Hybrid Neighboring-Optimal-Control and Lambert-Based Interceptor Boost-Phase Guidance,
NAVAL SURFACE WARFARE CENTER DAHLGREN DIV VA
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Finding guidance methods that efficiently and effectively handle the problem of directing the boost-phase portion of an exoatmospheric tactical ballistic missile interceptor is an active area of research. This paper presents a candidate method that is a hybrid combination of three algorithms. The chief method, used throughout the majority of the flight, is a minimum-time neighboring optimal control scheme. As demonstrated through Monte Carlo simulations, perturbations in the predicted intercept point caused by boost-phase updates of the target state estimate received from an exogenous radar are corrected for in a smooth manner which preserves performance. Even large corrections are handled with low angles of attack, and less than one percent changes in burnout velocity relative to theoretical open-loop optimal control values. Near the end of the booster burn, the guidance scheme switches over to two Lambert-based guidance methods, which have the effect of taking out residual velocity errors, thus putting the interceptor on a nearly exact intercept path to the latest estimate of the target trajectory. The total scheme, while being somewhat computationally complex in pre-deployment development, is actually computationally simple for on-board computations, and has a small computer memory requirement. Therefore, the robust performance combined with the light computational burden provided by this hybrid algorithm make it a competitive candidate for boost-phase interceptor guidance.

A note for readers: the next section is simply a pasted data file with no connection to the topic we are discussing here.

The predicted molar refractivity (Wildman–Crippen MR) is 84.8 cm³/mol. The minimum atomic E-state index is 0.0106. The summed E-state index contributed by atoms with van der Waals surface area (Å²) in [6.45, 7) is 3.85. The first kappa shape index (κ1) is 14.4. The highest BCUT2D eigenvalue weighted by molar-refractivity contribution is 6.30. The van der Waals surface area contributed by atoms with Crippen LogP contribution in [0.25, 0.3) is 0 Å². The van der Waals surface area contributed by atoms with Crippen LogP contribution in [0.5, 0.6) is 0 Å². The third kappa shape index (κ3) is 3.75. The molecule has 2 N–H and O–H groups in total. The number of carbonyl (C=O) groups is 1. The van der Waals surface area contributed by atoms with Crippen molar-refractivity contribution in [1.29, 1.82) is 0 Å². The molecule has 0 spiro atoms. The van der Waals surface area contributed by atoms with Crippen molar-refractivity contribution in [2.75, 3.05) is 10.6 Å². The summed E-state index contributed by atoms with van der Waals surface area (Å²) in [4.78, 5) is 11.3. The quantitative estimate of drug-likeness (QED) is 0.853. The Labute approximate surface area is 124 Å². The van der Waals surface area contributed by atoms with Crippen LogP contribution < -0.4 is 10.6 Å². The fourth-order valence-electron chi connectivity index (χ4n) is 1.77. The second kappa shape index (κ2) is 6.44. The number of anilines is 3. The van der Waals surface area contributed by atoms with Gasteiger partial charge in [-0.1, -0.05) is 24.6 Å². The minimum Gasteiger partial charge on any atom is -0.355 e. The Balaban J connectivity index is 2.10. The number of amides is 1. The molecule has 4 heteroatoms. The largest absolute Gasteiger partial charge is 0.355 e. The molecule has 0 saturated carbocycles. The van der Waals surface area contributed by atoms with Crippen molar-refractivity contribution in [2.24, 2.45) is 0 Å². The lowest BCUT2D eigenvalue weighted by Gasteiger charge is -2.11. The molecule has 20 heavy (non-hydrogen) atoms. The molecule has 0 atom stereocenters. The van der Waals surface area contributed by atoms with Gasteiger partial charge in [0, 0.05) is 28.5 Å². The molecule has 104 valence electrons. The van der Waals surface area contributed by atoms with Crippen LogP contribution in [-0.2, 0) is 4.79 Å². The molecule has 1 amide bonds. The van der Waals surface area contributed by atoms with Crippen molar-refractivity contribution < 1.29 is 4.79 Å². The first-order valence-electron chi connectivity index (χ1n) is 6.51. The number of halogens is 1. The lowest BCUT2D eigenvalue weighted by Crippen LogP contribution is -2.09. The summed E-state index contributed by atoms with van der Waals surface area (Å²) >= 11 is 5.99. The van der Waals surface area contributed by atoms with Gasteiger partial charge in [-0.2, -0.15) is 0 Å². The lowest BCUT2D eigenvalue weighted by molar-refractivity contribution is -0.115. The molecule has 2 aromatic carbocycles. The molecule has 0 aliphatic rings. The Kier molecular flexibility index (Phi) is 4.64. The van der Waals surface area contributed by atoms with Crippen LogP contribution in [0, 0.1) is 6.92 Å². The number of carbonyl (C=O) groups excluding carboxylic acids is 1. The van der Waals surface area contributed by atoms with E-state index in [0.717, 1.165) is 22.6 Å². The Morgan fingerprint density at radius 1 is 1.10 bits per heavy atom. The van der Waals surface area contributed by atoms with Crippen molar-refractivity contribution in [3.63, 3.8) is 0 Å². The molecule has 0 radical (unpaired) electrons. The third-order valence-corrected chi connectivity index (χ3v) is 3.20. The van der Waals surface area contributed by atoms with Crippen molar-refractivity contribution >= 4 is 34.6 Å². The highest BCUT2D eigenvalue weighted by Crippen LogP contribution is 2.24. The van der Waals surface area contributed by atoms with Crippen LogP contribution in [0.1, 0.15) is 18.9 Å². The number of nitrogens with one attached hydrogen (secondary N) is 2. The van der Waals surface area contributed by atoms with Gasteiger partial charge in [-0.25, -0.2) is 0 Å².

- Antimissile Defense Systems
- Air Navigation and Guidance